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Hello there, and welcome.
In this lesson, we will review the tenets of self-directed learning theory and take a look at some key questions that will help you align this theory with your plans for professional development. Let's get started.
You may have heard of Genius Hour, a practice that Google has been using for years with many of its employees. Basically, they allow developers to spend 20% of their time working on projects that interest them. Since doing this, Google has seen productivity rise steadily. In fact, this Genius Hour is actually credited for the development of Gmail.
The idea is spreading through schools, with so-called passion projects for students happening at all grade levels. We know that providing choice makes learning more fun, and increases an individual's motivation to learn. Let's keep that in mind, because teachers are learners too.
Self-directed learning theory was born out of the work of Cyril Houle, Allen Tough, and Malcolm Knowles. It was Professor Tough, however, that first provided a comprehensive description and model of self-directed learning that he called self-planned learning, and self-teaching, which are terms that are often used interchangeably. Other similar expressions are self-study, self-education, and independent learning. The actual self-directed learning theory is attributed to Malcolm Knowles' assumption of self concept.
Self-directed learning is described as a process where learners assume the responsibility and take the initiative in planning, carrying out, and evaluating their own learning. These practices are generally considered to be part of an adult's natural practice, because as adults we're able to make decisions about content, methods, resources, and evaluation of our own learning.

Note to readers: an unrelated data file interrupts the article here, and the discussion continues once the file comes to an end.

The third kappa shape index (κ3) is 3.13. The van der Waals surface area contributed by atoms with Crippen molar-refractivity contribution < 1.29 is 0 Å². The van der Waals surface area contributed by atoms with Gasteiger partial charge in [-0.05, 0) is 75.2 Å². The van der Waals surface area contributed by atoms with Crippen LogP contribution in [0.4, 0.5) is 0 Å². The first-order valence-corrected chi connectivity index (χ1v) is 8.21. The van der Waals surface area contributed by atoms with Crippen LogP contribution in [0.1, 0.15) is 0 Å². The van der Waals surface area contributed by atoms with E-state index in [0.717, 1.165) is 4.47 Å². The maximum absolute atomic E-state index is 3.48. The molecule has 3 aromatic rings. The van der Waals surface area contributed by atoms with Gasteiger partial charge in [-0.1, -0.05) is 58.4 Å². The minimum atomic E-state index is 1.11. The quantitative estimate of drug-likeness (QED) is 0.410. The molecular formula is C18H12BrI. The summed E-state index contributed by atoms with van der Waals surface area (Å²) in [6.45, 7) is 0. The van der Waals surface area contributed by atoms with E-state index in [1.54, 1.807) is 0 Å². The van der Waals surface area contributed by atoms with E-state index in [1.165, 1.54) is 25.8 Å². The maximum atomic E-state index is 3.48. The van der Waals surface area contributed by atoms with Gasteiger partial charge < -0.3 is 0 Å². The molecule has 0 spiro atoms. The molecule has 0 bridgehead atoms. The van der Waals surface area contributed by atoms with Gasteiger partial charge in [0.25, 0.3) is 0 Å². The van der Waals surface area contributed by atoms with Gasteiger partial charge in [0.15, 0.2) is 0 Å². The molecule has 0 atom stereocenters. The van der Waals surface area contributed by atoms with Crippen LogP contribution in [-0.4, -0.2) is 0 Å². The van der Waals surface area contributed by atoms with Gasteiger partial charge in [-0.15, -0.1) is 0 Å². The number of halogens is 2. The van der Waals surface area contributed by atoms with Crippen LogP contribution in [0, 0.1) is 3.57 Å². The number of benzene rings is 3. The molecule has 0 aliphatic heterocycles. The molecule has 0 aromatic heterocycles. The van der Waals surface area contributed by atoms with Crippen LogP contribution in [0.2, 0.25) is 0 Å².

According to researcher Rosemary Caffarella, there are four main goals of self-directed learning. They are as follows.
Goal one is to have the aspiration to gain knowledge or develop a skill. The second goal is to become more self-directed in learning. Goal three is to foster transformational learning essential to self-directed learning. And the final goal is to promote emancipatory learning, supporting social justice and political action as an integral part of self-directed learning.
There are certain features of self-directed learning theory that should be considered when developing a professional development learning plan. Most notably is the element of choice. Feedback from the Gates Foundation report tells us that offering choice and self-direction will significantly increase the teachers' satisfaction with professional development. In fact, when given the choice of the majority or all of their professional learning, teachers are more than two times as satisfied than those who are not given such choices.
If you've been in the field of education for any length of time, you're probably aware that historically many professional development activities are viewed as wasted time by teachers. Teachers value professional development activities that directly support the work that they are doing every day, such as planning and reflecting on instruction. All of this is why it's so important to analyze and alter professional development plans to align with self-directed learning theories and principles.
Let's walk through the steps you would take to check for alignment between transformational learning and professional development. The three key areas to identify are, areas of alignment, areas of misalignment, and areas of enhancement.